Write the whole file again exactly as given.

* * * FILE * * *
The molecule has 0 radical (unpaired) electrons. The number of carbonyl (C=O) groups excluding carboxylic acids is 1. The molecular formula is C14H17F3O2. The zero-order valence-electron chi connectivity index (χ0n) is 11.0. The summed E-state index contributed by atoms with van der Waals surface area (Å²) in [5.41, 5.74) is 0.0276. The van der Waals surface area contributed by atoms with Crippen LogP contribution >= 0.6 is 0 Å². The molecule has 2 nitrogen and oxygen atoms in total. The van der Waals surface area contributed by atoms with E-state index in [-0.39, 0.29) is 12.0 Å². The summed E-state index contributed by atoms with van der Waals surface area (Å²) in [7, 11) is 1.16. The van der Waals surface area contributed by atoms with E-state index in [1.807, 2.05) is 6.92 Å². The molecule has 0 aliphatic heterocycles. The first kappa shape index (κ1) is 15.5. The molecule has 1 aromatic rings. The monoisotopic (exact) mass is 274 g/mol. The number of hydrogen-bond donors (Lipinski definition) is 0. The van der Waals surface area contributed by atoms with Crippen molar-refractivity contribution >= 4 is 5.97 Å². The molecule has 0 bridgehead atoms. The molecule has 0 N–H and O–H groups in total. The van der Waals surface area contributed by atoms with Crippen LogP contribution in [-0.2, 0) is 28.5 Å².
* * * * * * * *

The molecule has 0 radical (unpaired) electrons. The number of carbonyl (C=O) groups excluding carboxylic acids is 1. The molecular formula is C14H17F3O2. The zero-order valence-electron chi connectivity index (χ0n) is 11.0. The summed E-state index contributed by atoms with van der Waals surface area (Å²) in [5.41, 5.74) is 0.0276. The van der Waals surface area contributed by atoms with Crippen LogP contribution >= 0.6 is 0 Å². The molecule has 2 nitrogen and oxygen atoms in total. The van der Waals surface area contributed by atoms with E-state index in [-0.39, 0.29) is 12.0 Å². The summed E-state index contributed by atoms with van der Waals surface area (Å²) in [7, 11) is 1.16. The van der Waals surface area contributed by atoms with E-state index in [1.807, 2.05) is 6.92 Å². The molecule has 0 aliphatic heterocycles. The first kappa shape index (κ1) is 15.5. The molecule has 1 aromatic rings. The monoisotopic (exact) mass is 274 g/mol. The number of hydrogen-bond donors (Lipinski definition) is 0. The van der Waals surface area contributed by atoms with Crippen molar-refractivity contribution >= 4 is 5.97 Å². The molecule has 0 bridgehead atoms. The molecule has 0 N–H and O–H groups in total. The van der Waals surface area contributed by atoms with Crippen LogP contribution in [-0.2, 0) is 28.5 Å².